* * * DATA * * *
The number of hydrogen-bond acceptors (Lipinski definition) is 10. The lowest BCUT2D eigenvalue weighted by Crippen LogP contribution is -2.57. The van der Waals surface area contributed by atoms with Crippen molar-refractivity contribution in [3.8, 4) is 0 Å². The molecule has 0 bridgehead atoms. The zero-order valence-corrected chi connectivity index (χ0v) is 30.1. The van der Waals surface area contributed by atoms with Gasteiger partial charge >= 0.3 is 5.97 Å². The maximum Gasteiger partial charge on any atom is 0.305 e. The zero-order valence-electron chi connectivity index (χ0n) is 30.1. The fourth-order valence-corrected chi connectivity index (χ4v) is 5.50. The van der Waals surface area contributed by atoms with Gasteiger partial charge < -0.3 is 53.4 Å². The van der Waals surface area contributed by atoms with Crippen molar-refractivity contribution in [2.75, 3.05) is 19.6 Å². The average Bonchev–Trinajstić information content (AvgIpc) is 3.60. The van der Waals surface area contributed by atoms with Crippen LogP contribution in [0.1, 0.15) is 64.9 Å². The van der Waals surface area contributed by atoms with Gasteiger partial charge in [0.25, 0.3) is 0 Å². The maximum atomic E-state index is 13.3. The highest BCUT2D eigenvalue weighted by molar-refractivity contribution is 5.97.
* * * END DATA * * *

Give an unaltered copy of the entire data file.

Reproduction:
The number of hydrogen-bond acceptors (Lipinski definition) is 10. The lowest BCUT2D eigenvalue weighted by Crippen LogP contribution is -2.57. The van der Waals surface area contributed by atoms with Crippen molar-refractivity contribution in [3.8, 4) is 0 Å². The molecule has 0 bridgehead atoms. The zero-order valence-corrected chi connectivity index (χ0v) is 30.1. The van der Waals surface area contributed by atoms with Gasteiger partial charge >= 0.3 is 5.97 Å². The maximum Gasteiger partial charge on any atom is 0.305 e. The zero-order valence-electron chi connectivity index (χ0n) is 30.1. The fourth-order valence-corrected chi connectivity index (χ4v) is 5.50. The van der Waals surface area contributed by atoms with Gasteiger partial charge < -0.3 is 53.4 Å². The van der Waals surface area contributed by atoms with Crippen molar-refractivity contribution in [2.75, 3.05) is 19.6 Å². The average Bonchev–Trinajstić information content (AvgIpc) is 3.60. The van der Waals surface area contributed by atoms with Crippen LogP contribution in [0.1, 0.15) is 64.9 Å². The van der Waals surface area contributed by atoms with Gasteiger partial charge in [0.25, 0.3) is 0 Å². The maximum atomic E-state index is 13.3. The highest BCUT2D eigenvalue weighted by molar-refractivity contribution is 5.97.